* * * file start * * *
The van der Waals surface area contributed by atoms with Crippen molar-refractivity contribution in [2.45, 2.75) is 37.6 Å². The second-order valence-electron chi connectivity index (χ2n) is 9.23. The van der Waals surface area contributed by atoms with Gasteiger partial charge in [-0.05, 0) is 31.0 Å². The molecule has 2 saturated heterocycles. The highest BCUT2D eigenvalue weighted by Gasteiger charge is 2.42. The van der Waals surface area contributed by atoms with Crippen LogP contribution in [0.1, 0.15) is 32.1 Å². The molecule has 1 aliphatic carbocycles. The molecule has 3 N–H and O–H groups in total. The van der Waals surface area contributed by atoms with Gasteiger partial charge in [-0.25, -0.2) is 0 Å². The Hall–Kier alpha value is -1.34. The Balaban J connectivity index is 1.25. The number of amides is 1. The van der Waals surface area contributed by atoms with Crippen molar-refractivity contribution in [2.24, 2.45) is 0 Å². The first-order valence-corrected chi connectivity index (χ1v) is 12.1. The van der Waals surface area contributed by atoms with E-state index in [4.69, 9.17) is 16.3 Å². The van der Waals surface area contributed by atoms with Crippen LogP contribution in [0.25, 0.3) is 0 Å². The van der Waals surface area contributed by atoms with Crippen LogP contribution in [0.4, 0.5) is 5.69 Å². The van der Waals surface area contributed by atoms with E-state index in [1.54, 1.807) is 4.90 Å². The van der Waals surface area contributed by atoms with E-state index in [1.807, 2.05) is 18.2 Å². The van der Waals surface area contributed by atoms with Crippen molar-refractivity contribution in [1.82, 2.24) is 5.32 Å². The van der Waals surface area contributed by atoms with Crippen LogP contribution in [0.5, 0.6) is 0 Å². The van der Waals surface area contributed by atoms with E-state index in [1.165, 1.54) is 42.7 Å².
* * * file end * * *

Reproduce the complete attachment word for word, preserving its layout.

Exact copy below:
The van der Waals surface area contributed by atoms with Crippen molar-refractivity contribution in [2.45, 2.75) is 37.6 Å². The second-order valence-electron chi connectivity index (χ2n) is 9.23. The van der Waals surface area contributed by atoms with Gasteiger partial charge in [-0.05, 0) is 31.0 Å². The molecule has 2 saturated heterocycles. The highest BCUT2D eigenvalue weighted by Gasteiger charge is 2.42. The van der Waals surface area contributed by atoms with Crippen LogP contribution in [0.1, 0.15) is 32.1 Å². The molecule has 1 aliphatic carbocycles. The molecule has 3 N–H and O–H groups in total. The van der Waals surface area contributed by atoms with Gasteiger partial charge in [-0.25, -0.2) is 0 Å². The Hall–Kier alpha value is -1.34. The Balaban J connectivity index is 1.25. The number of amides is 1. The van der Waals surface area contributed by atoms with Crippen molar-refractivity contribution in [2.24, 2.45) is 0 Å². The first-order valence-corrected chi connectivity index (χ1v) is 12.1. The van der Waals surface area contributed by atoms with E-state index in [4.69, 9.17) is 16.3 Å². The van der Waals surface area contributed by atoms with Crippen LogP contribution in [0.25, 0.3) is 0 Å². The van der Waals surface area contributed by atoms with Crippen LogP contribution in [0.4, 0.5) is 5.69 Å². The van der Waals surface area contributed by atoms with E-state index in [1.54, 1.807) is 4.90 Å². The van der Waals surface area contributed by atoms with E-state index in [1.807, 2.05) is 18.2 Å². The van der Waals surface area contributed by atoms with Crippen molar-refractivity contribution in [1.82, 2.24) is 5.32 Å². The van der Waals surface area contributed by atoms with Crippen LogP contribution in [0.5, 0.6) is 0 Å². The van der Waals surface area contributed by atoms with E-state index in [1.165, 1.54) is 42.7 Å².